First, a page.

It’s the Great Resignation, Charlie Brown. At an all-time high, 4.5 million people quit their jobs in November 2021. Now more than ever, employers need to prioritize their workplaces to attract and retain talent.
So if you’re an employer, listen up. The three workplace wonders you should never neglect are culture, employee benefits, and growth opportunities.
1. Workplace culture
How important is your workplace culture to you? But, let’s step back a minute first. What the heck is workplace culture, anyway?
A business’s culture is the heart and soul of the workplace environment. It’s made up of the shared beliefs, values, behaviors, and practices unique to a business. Typically, business owners and management set the tone of the culture through the business’s policies (e.g., employee handbook) and practices (e.g., interdepartmental communication).
Workplace culture isn’t just defined by the parties you throw or the year-end bonuses you hand out. In fact, it’s hard to define it at all. Why? Because there’s so much that goes into culture. So look at it like this: Anything and everything that goes on in your workplace impacts its culture—for better or worse. So, make sure you’re paying attention.
Poor workplace culture leads to drops in morale, engagement, and eventually, retention.
A well-received workplace culture (aka strong, stable, positive, ethical, etc.) can lead to increased engagement, happier employees, and, in turn, a successful business.
Culture fit is a top reason for employee turnover. Just look at your exit interview feedback. Why have employees left? Chances are, they’re not all leaving solely for more money. Some might be leaving because of micromanagement, power struggles, workplace frustrations, etc. And that all stems from the culture you create.
So, how can you make sure you’re not neglecting your organization’s culture? Just look at the countless ways you can improve your workplace culture:
- Give employees autonomy (let them be creative—isn’t that why you hired them?)
- Involve employees in decision-making
- Get feedback from employees on what they want/need
- Provide desired employee benefits
- Set an example you want employees to follow
- Encourage communication and collaboration
- Prioritize work-life balance and flexibility
- Reward and recognize employees
…The list goes on and on.
One last word to the wise: There’s no faster way to get resignation letters from employees than by creating a culture that treats workers like they’re cogs in a wheel.
2. Employee benefits
Working individuals can afford to be picky when it comes to the workplace. If employees don’t like something, poof! They’re on to the next best thing.
We’re in the time of the Great Resignation, after all.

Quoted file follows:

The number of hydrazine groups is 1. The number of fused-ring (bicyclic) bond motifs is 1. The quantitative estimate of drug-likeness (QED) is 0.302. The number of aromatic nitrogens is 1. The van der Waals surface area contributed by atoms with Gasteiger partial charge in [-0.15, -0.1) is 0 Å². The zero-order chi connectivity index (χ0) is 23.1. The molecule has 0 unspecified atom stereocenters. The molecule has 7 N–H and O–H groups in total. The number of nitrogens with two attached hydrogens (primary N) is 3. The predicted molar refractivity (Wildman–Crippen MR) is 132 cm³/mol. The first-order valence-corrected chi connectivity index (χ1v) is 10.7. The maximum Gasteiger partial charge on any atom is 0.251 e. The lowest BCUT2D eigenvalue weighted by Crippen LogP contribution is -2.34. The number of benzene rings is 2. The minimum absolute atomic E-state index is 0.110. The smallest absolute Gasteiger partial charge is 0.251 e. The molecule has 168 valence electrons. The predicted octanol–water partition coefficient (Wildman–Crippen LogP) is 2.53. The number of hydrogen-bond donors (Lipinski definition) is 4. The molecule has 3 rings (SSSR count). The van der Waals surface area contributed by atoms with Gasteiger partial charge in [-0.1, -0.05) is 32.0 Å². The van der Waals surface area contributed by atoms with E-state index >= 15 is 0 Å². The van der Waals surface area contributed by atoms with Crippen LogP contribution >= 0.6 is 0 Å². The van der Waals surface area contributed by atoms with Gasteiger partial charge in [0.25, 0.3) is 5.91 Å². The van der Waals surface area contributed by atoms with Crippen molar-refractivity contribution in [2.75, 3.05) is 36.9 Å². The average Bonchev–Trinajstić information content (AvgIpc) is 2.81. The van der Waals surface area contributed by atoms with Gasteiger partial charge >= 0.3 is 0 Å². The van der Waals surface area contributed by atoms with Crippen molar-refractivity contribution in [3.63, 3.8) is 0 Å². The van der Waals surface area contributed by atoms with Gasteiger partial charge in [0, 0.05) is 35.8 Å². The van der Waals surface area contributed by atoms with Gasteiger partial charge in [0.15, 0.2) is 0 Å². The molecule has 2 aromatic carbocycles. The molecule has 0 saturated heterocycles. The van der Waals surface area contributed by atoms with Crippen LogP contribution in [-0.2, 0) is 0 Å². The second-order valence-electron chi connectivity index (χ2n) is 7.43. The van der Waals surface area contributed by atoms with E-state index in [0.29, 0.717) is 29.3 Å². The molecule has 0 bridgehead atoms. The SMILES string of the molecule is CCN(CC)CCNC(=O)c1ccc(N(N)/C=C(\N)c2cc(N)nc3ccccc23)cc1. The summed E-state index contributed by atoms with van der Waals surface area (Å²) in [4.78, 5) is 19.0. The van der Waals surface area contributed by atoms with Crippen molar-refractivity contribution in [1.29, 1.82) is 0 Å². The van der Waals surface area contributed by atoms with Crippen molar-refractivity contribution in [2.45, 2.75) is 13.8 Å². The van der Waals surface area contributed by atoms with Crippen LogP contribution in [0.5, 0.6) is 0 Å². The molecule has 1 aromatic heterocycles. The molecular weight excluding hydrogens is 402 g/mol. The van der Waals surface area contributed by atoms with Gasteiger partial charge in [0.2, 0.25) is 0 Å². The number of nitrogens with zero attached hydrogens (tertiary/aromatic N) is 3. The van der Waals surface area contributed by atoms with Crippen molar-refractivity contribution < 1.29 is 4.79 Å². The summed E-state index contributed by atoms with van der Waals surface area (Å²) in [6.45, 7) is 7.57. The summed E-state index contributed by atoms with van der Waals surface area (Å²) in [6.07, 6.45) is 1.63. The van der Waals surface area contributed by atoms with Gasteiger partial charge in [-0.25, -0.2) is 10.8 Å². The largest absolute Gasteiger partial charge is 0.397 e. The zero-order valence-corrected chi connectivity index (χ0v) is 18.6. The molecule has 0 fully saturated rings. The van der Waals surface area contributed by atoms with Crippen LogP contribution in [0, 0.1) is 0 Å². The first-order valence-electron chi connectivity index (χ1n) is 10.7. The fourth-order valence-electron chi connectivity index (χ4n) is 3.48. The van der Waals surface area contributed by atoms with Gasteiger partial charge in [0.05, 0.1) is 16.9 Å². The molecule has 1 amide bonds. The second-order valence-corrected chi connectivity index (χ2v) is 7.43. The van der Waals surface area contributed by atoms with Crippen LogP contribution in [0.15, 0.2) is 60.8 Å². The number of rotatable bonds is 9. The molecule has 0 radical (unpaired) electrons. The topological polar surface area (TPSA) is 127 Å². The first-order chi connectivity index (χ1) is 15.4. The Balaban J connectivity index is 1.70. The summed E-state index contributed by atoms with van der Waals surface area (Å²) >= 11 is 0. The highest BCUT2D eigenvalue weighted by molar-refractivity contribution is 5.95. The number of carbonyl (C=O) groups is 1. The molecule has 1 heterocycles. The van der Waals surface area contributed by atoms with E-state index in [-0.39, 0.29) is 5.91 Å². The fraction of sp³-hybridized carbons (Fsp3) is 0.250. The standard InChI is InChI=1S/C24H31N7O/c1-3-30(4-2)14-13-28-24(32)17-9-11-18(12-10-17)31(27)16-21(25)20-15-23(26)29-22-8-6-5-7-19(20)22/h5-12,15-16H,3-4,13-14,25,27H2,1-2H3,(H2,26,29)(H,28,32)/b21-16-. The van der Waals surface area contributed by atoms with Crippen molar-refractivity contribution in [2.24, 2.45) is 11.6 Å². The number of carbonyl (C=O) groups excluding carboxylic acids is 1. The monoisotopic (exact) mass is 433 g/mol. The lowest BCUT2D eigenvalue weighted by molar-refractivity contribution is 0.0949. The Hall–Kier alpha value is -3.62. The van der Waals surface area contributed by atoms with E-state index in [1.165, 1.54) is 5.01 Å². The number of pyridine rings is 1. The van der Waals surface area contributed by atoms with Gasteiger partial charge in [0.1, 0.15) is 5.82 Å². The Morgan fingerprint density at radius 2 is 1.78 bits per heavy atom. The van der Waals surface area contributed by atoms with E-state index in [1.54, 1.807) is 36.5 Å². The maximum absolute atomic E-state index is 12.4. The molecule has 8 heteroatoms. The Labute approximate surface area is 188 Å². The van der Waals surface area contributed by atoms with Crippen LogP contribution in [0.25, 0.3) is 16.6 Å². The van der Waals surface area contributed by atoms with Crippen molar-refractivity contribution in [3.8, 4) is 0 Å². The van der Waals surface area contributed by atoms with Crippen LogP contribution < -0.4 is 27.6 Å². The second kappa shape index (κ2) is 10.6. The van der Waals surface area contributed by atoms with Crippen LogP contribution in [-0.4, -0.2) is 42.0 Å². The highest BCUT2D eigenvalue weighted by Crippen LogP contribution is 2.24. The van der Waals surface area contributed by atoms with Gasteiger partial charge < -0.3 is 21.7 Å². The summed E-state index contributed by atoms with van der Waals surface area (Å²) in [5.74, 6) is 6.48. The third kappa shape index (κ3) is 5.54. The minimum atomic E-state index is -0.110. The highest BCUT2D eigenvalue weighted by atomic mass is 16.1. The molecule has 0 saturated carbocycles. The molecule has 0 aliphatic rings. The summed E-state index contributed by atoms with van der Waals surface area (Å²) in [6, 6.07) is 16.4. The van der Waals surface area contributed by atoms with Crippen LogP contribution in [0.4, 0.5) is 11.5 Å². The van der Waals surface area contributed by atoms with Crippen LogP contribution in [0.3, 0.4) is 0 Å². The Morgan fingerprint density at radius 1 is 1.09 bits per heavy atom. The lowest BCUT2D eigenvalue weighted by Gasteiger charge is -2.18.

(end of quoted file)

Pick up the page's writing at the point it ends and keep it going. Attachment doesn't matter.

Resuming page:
Providing the right employee benefits can work wonders for your workplace. And by right, I don’t mean the benefits that help your business’s bottom line. I mean the benefits that matter the most to the individuals who are receiving them.
Employees crave flexibility and work-life balance. They can go just about anywhere for the typical key healthcare and retirement plans. What do you bring to the table that other employers don’t?
If you want to stand out, consider offering benefits employees want, like:
- Flexible hours or a four-day workweek
- Remote work
- Gym memberships
- Student loan repayments (tax-free up to the IRS limit through 2025!)
- Paid family leave
Notice a theme in the above list? They all impact an employee at a personal level. Flexible hours equal more time for personal obligations or hobbies. Remote work gives more freedom and eliminates that pesky rush-hour commute. Gym memberships let employees alleviate stress. Student loan repayments help employees tackle a high debt they may struggle to cope with having. Paid family leave gives employees the chance to be with loved ones without worrying about lost wages.
Now, I know some businesses simply can’t offer certain benefits (e.g., remote work), and that’s OK. You don’t have to offer every single perk out there to attract and retain employees. However, you should offer a range of benefits that actually resonate with employees.
3. Growth opportunities
Let’s get one thing straight right off the bat: employee development is not synonymous with promotions. You can give employees opportunities for growth without promoting everyone to manager status or doling out hefty employee raises.
Growth opportunities include:
- Leadership roles
- Training and education opportunities
- Job rotation programs
- Clearly outlined career paths
How important is opportunity for growth to employees? Well, 76% of employees want it. Chances are, yours do, too. So whatever opportunities you offer employees, give them the chance to boost their knowledge and skills.
And here’s the beautiful thing about giving employees growth opportunities. It doesn’t just benefit them. Gallup found that businesses that invest in employee development have 11% greater profitability and are twice as likely to retain their employees.
Over the course of my 30+ year entrepreneurial journey, I’ve found there’s a lot of truth to the saying, “Train people well enough so they can leave, treat them well enough so they don’t want to.”
And that, folks, is why workplace culture, benefits, and growth opportunities are the three workplace wonders you can’t afford to neglect.